Browse Publications Technical Papers 2018-22-0010

Relation Between Sacroilium and Other Pelvic Fractures Based on Real-World Automotive Accidents 2018-22-0010

The study firstly aimed at looking whether sacroilium (SI) fractures could be sustained as unique pelvic injuries in side impact real world automotive accidents. Secondarily, the sacroilium fractures observed in conjunction with other pelvic fractures were analyzed to investigate the existence of injury association patterns.
Two real world accident databases were searched for SI fractures. The occupants selected were front car passengers older than 16, involved in side, oblique or frontal impact, with AIS2+ pelvic injuries. In frontal impact, only the belted occupants were selected. The cases were sorted by the principal direction of force (dof) and the type of pelvic injury, namely SI, pubic rami, iliac wing, acetabulum, pubic symphysis, and sacrum injuries. The relation between SI and pubic rami injuries were investigated first.
The first database is an accident database composed of cases collected in France by car manufacturers over a period of approximately 40 years. In total it contains approximately 28 000 occupants involved in all types of accident configurations. The occupant injuries, as well as the vehicle deformations, are described in detail. The second database gathered accident cases from 7 zones monitored in Great Britain over a period ranging from 1998 to 2005. All the cases collected include at least one towed away vehicle with at least one injured occupant. In total the database contains approximately 15 000 occupants. The occupant injuries are described in details and autopsy reports were screened when available.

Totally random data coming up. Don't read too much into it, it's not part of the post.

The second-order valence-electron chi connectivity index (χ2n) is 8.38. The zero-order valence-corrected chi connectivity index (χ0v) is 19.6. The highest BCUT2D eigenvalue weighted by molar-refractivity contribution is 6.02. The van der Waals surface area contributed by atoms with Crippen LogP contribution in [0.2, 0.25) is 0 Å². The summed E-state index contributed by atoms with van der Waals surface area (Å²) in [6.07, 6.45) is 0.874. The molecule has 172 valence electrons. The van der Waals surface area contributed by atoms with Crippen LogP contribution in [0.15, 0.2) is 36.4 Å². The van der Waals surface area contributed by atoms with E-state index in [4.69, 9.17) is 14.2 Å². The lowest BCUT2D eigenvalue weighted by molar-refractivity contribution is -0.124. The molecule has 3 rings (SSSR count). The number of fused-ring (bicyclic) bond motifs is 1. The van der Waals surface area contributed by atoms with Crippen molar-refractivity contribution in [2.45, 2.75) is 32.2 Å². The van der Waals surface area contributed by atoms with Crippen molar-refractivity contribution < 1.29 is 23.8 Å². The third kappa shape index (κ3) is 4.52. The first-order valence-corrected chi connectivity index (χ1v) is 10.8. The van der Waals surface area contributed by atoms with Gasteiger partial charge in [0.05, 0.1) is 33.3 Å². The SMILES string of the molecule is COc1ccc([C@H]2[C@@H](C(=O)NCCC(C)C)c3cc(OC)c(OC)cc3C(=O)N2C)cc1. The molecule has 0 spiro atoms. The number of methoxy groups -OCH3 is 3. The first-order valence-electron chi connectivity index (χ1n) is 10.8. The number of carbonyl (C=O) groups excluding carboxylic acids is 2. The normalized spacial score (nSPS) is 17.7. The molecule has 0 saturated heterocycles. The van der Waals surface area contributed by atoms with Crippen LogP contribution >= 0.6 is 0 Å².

Results - In the French database, 39 occupants sustained SI fractures. Out of 39 SI fractures, 32 were associated with pubic rami fractures and 5 additional were associated with other pelvis ring fractures. In the UK database, 46 occupants sustained SI fractures. Out of 46 SI fractures, 34 were associated with pubic rami fractures and 8 additional were associated with other pelvis ring fractures. In side impact (dof 2, 3, 4, 8, 9 or 10 o'clock), in the cases where the side is known for both the SI fractures and pelvic ring injuries, both injuries were on the same side in 70% of the cases.
Overall, out of 85 SI fractures cases, only one was clearly identified as occurring with no other pelvic injury and 3 with pelvic injuries other than pelvic ring injury.
Conclusions - Overall, from the real world automotive accidents selected at any dof, SI fractures were observed to be associated with other pelvic ring fractures in 96% of the cases. On the reverse, in side impact (dof 2, 3, 4, 8, 9 or 10 o'clock in the LAB database), 89% of the pubic rami fractures occurred without any SI fractures. From a mechanical standing point, it suggests that the SI fractures is a structure more resistant than the rest of the pelvic ring. Overall, 70% of SI fractures were observed in various types of side impacts and 30% in frontal impacts.


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